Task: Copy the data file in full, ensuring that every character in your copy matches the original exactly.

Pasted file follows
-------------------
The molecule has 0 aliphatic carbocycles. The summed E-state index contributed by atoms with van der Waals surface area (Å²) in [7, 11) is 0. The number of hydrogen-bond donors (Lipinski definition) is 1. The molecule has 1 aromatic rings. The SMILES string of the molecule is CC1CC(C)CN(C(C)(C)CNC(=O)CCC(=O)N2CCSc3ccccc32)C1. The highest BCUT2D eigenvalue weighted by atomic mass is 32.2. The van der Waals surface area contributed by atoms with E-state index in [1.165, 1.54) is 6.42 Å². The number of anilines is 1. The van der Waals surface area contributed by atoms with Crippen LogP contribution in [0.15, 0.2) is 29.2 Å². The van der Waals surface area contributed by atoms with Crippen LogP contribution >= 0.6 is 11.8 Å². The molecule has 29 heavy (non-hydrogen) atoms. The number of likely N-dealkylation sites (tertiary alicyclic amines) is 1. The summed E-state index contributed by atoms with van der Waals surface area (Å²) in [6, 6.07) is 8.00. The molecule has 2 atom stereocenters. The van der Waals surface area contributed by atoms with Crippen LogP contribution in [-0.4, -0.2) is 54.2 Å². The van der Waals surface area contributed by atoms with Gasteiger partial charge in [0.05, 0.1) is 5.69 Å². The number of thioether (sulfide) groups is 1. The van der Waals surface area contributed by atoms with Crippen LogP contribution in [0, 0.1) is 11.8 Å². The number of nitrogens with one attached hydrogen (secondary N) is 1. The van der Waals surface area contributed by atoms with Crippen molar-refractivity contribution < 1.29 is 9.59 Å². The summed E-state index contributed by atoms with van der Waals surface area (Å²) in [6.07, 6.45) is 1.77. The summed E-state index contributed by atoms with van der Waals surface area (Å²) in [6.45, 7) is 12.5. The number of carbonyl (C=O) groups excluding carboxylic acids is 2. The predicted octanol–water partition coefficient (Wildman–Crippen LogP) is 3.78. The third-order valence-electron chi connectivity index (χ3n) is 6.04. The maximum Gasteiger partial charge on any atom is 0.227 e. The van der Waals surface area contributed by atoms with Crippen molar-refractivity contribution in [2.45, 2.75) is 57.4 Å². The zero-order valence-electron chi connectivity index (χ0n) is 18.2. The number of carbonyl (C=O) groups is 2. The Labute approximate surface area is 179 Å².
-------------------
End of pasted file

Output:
The molecule has 0 aliphatic carbocycles. The summed E-state index contributed by atoms with van der Waals surface area (Å²) in [7, 11) is 0. The number of hydrogen-bond donors (Lipinski definition) is 1. The molecule has 1 aromatic rings. The SMILES string of the molecule is CC1CC(C)CN(C(C)(C)CNC(=O)CCC(=O)N2CCSc3ccccc32)C1. The highest BCUT2D eigenvalue weighted by atomic mass is 32.2. The van der Waals surface area contributed by atoms with E-state index in [1.165, 1.54) is 6.42 Å². The number of anilines is 1. The van der Waals surface area contributed by atoms with Crippen LogP contribution in [0.15, 0.2) is 29.2 Å². The van der Waals surface area contributed by atoms with Crippen LogP contribution >= 0.6 is 11.8 Å². The molecule has 29 heavy (non-hydrogen) atoms. The number of likely N-dealkylation sites (tertiary alicyclic amines) is 1. The summed E-state index contributed by atoms with van der Waals surface area (Å²) in [6, 6.07) is 8.00. The molecule has 2 atom stereocenters. The van der Waals surface area contributed by atoms with Crippen LogP contribution in [-0.4, -0.2) is 54.2 Å². The van der Waals surface area contributed by atoms with Gasteiger partial charge in [0.05, 0.1) is 5.69 Å². The number of thioether (sulfide) groups is 1. The van der Waals surface area contributed by atoms with Crippen LogP contribution in [0, 0.1) is 11.8 Å². The number of nitrogens with one attached hydrogen (secondary N) is 1. The van der Waals surface area contributed by atoms with Crippen molar-refractivity contribution < 1.29 is 9.59 Å². The summed E-state index contributed by atoms with van der Waals surface area (Å²) in [6.07, 6.45) is 1.77. The summed E-state index contributed by atoms with van der Waals surface area (Å²) in [6.45, 7) is 12.5. The number of carbonyl (C=O) groups excluding carboxylic acids is 2. The predicted octanol–water partition coefficient (Wildman–Crippen LogP) is 3.78. The third-order valence-electron chi connectivity index (χ3n) is 6.04. The maximum Gasteiger partial charge on any atom is 0.227 e. The van der Waals surface area contributed by atoms with Crippen molar-refractivity contribution in [2.45, 2.75) is 57.4 Å². The zero-order valence-electron chi connectivity index (χ0n) is 18.2. The number of carbonyl (C=O) groups is 2. The Labute approximate surface area is 179 Å².